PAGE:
Morning before 8. I’ve gotten up, dressed, set up breakfast, taken out garbage cans, said hello to the guy across the street who is returning from food shopping—Ah, the wonder of senior hours. I wish I had opened a window last night to wake up to the birds. There is a lot of bird song this morning; the street, this tiny enclave, is quiet. Julia is still asleep—classes begin at 10, so no need to rush her up. I have my fresh, hot coffee and I put myself on the front porch to tap on this machine of see what comes to life.
It has been another challenging week although the challenges have been different. Julia did most of her school work, with even a bit of help from me; however, we’ve had trouble getting her linked into the zoom calls. I’ve asked the school IT for help—re-boot and reinstall—and then no way to connect. I was enormously frustrated yesterday. No way to get in, no way to get immediate help for class after class. Reboot and reinstall. I am almost sure it is my fault. I am probably doing some part of the set up wrong which makes me feel quite inadequate especially when I manage to sit Julia in front of her chrome book for class after class and she is utterly frustrated when it fails to connect. I wonder why I am not willing to just give her a pass, give us both a pass, duck out of school and go for a walk.
The saving grace yesterday was an art assignment she was working on and has worked on for three days. The assignment was about shape and the artist referenced was Faith Ringgold. She is an artist whose work I am familiar with and I directed Julia to many more pictures, many more websites than she was assigned. Julia plugged in her anime obsession and created a large-for-her work a la Ringgold.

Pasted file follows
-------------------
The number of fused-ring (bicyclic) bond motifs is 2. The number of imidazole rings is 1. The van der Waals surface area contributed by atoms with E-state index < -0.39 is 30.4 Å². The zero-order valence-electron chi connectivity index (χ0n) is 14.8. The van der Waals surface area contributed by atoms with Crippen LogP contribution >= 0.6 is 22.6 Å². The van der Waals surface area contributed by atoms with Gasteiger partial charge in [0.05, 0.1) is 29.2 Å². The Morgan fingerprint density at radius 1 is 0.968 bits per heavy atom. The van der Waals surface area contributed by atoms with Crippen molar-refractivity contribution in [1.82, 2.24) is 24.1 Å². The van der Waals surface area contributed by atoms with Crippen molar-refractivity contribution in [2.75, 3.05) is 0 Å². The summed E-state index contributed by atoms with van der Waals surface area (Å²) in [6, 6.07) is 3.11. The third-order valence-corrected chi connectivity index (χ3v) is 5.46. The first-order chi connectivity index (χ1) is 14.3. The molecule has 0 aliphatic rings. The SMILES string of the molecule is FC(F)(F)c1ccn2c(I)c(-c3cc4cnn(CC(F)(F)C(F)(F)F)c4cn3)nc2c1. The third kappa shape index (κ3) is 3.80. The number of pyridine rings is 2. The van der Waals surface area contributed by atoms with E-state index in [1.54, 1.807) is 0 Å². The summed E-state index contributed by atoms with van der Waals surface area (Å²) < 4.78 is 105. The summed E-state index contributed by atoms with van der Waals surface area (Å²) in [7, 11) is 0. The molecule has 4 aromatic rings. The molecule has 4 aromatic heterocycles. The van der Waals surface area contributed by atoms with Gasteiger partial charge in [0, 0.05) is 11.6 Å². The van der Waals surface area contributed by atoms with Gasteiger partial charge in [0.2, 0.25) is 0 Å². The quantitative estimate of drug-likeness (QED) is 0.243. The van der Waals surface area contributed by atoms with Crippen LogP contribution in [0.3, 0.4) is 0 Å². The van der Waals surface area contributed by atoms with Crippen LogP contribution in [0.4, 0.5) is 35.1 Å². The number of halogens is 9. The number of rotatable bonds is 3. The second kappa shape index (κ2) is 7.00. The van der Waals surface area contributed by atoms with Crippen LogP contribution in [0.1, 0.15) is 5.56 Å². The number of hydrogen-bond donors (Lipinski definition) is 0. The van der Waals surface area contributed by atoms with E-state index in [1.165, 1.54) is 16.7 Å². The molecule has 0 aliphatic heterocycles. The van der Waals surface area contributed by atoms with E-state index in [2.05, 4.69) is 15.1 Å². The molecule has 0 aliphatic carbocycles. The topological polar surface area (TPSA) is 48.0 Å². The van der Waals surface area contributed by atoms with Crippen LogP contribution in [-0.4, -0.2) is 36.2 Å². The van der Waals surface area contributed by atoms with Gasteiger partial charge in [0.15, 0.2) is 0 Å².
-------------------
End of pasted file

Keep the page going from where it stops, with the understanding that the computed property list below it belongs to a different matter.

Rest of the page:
So when the zoom links failed, there was the art assignment. The weekly art assignments and her blog drawings have become an increasingly important part of Julia’s work week. I was pushed to think some about summer and beyond.
When I woke up this morning, I realized that yesterday’s zoom fiasco was reminiscent of old repetitive nightmares—showing up for a final without ever going to a class, waiting in the wings without ever looking at a script— about control or rather the lack thereof. Yes, and a metaphor for the time. So much is beyond personal control. That is what those gun totting fools storming statehouses and that much bigger fool sitting in his white house rail again. Loss of control. No way to bamboozle the facts he does not like. This is a time to abide, listen, make peace with ambiguity, find a way to flourish with a small rocky garden patch and a laptop, not to walk away from hard questions or sack the scientists or threaten governors who are telling truth to lies. I don’t think the fools consider taking the time to learn.